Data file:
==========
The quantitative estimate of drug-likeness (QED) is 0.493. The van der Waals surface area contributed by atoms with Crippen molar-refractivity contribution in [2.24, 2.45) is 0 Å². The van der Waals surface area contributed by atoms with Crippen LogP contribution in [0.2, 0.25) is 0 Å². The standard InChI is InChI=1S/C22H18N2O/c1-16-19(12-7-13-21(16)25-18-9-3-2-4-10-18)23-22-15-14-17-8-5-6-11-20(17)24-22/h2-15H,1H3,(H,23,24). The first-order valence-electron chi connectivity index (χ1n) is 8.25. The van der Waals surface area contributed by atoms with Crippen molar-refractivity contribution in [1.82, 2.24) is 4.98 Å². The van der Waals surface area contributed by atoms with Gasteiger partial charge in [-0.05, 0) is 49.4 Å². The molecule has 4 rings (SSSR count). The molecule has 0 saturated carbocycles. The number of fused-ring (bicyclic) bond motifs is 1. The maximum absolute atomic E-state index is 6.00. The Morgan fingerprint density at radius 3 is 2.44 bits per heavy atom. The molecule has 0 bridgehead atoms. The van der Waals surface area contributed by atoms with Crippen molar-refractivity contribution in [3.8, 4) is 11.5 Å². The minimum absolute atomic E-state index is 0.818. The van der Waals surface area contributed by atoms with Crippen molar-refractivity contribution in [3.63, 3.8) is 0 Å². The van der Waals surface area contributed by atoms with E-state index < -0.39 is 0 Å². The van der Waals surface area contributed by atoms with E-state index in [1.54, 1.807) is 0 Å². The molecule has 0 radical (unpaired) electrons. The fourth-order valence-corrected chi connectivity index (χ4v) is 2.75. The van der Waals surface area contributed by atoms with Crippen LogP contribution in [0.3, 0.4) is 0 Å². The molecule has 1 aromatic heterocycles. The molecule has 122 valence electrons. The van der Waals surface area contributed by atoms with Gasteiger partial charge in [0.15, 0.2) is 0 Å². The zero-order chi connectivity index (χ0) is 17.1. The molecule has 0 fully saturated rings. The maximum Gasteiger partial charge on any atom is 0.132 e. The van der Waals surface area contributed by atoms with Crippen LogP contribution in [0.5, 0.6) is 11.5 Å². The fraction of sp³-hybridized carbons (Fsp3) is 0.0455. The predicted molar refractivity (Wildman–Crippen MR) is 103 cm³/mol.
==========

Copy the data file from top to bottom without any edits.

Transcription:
The quantitative estimate of drug-likeness (QED) is 0.493. The van der Waals surface area contributed by atoms with Crippen molar-refractivity contribution in [2.24, 2.45) is 0 Å². The van der Waals surface area contributed by atoms with Crippen LogP contribution in [0.2, 0.25) is 0 Å². The standard InChI is InChI=1S/C22H18N2O/c1-16-19(12-7-13-21(16)25-18-9-3-2-4-10-18)23-22-15-14-17-8-5-6-11-20(17)24-22/h2-15H,1H3,(H,23,24). The first-order valence-electron chi connectivity index (χ1n) is 8.25. The van der Waals surface area contributed by atoms with Crippen molar-refractivity contribution in [1.82, 2.24) is 4.98 Å². The van der Waals surface area contributed by atoms with Gasteiger partial charge in [-0.05, 0) is 49.4 Å². The molecule has 4 rings (SSSR count). The molecule has 0 saturated carbocycles. The number of fused-ring (bicyclic) bond motifs is 1. The maximum absolute atomic E-state index is 6.00. The Morgan fingerprint density at radius 3 is 2.44 bits per heavy atom. The molecule has 0 bridgehead atoms. The van der Waals surface area contributed by atoms with Crippen molar-refractivity contribution in [3.8, 4) is 11.5 Å². The minimum absolute atomic E-state index is 0.818. The van der Waals surface area contributed by atoms with Crippen molar-refractivity contribution in [3.63, 3.8) is 0 Å². The van der Waals surface area contributed by atoms with E-state index < -0.39 is 0 Å². The van der Waals surface area contributed by atoms with E-state index in [1.54, 1.807) is 0 Å². The molecule has 0 radical (unpaired) electrons. The fourth-order valence-corrected chi connectivity index (χ4v) is 2.75. The van der Waals surface area contributed by atoms with Crippen LogP contribution in [0.3, 0.4) is 0 Å². The molecule has 1 aromatic heterocycles. The molecule has 122 valence electrons. The van der Waals surface area contributed by atoms with Gasteiger partial charge in [0.15, 0.2) is 0 Å². The zero-order chi connectivity index (χ0) is 17.1. The molecule has 0 fully saturated rings. The maximum Gasteiger partial charge on any atom is 0.132 e. The van der Waals surface area contributed by atoms with Crippen LogP contribution in [0.5, 0.6) is 11.5 Å². The fraction of sp³-hybridized carbons (Fsp3) is 0.0455. The predicted molar refractivity (Wildman–Crippen MR) is 103 cm³/mol.